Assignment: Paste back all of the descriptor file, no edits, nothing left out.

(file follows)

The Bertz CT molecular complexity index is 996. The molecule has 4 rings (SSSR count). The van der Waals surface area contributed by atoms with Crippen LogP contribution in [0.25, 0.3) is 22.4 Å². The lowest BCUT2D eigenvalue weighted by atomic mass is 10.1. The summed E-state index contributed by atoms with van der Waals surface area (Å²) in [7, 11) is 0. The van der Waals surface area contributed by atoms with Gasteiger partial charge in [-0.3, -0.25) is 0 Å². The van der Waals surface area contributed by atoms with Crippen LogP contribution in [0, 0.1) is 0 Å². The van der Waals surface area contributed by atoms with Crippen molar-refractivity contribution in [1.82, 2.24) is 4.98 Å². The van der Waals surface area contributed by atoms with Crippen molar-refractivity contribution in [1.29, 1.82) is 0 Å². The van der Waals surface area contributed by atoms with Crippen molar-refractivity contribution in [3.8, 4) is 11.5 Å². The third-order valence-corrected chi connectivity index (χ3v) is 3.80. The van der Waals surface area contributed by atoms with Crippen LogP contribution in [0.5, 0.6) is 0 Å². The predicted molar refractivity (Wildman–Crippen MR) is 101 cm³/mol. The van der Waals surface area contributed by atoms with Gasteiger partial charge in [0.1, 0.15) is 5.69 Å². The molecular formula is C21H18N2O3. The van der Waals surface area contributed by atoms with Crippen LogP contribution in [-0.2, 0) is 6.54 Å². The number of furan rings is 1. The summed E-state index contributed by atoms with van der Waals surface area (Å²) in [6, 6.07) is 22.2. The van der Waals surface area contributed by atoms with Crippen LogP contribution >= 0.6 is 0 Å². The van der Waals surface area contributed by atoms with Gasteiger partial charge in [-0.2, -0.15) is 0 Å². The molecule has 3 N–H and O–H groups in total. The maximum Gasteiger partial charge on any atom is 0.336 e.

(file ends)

The Bertz CT molecular complexity index is 996. The molecule has 4 rings (SSSR count). The van der Waals surface area contributed by atoms with Crippen LogP contribution in [0.25, 0.3) is 22.4 Å². The lowest BCUT2D eigenvalue weighted by atomic mass is 10.1. The summed E-state index contributed by atoms with van der Waals surface area (Å²) in [7, 11) is 0. The van der Waals surface area contributed by atoms with Gasteiger partial charge in [-0.3, -0.25) is 0 Å². The van der Waals surface area contributed by atoms with Crippen LogP contribution in [0, 0.1) is 0 Å². The van der Waals surface area contributed by atoms with Crippen molar-refractivity contribution in [1.82, 2.24) is 4.98 Å². The van der Waals surface area contributed by atoms with Crippen molar-refractivity contribution in [1.29, 1.82) is 0 Å². The van der Waals surface area contributed by atoms with Crippen molar-refractivity contribution in [3.8, 4) is 11.5 Å². The third-order valence-corrected chi connectivity index (χ3v) is 3.80. The van der Waals surface area contributed by atoms with Crippen LogP contribution in [0.5, 0.6) is 0 Å². The predicted molar refractivity (Wildman–Crippen MR) is 101 cm³/mol. The van der Waals surface area contributed by atoms with Gasteiger partial charge in [0.1, 0.15) is 5.69 Å². The molecular formula is C21H18N2O3. The van der Waals surface area contributed by atoms with Crippen LogP contribution in [-0.2, 0) is 6.54 Å². The number of furan rings is 1. The summed E-state index contributed by atoms with van der Waals surface area (Å²) in [6, 6.07) is 22.2. The van der Waals surface area contributed by atoms with Crippen LogP contribution >= 0.6 is 0 Å². The van der Waals surface area contributed by atoms with Gasteiger partial charge in [-0.2, -0.15) is 0 Å². The molecule has 3 N–H and O–H groups in total. The maximum Gasteiger partial charge on any atom is 0.336 e.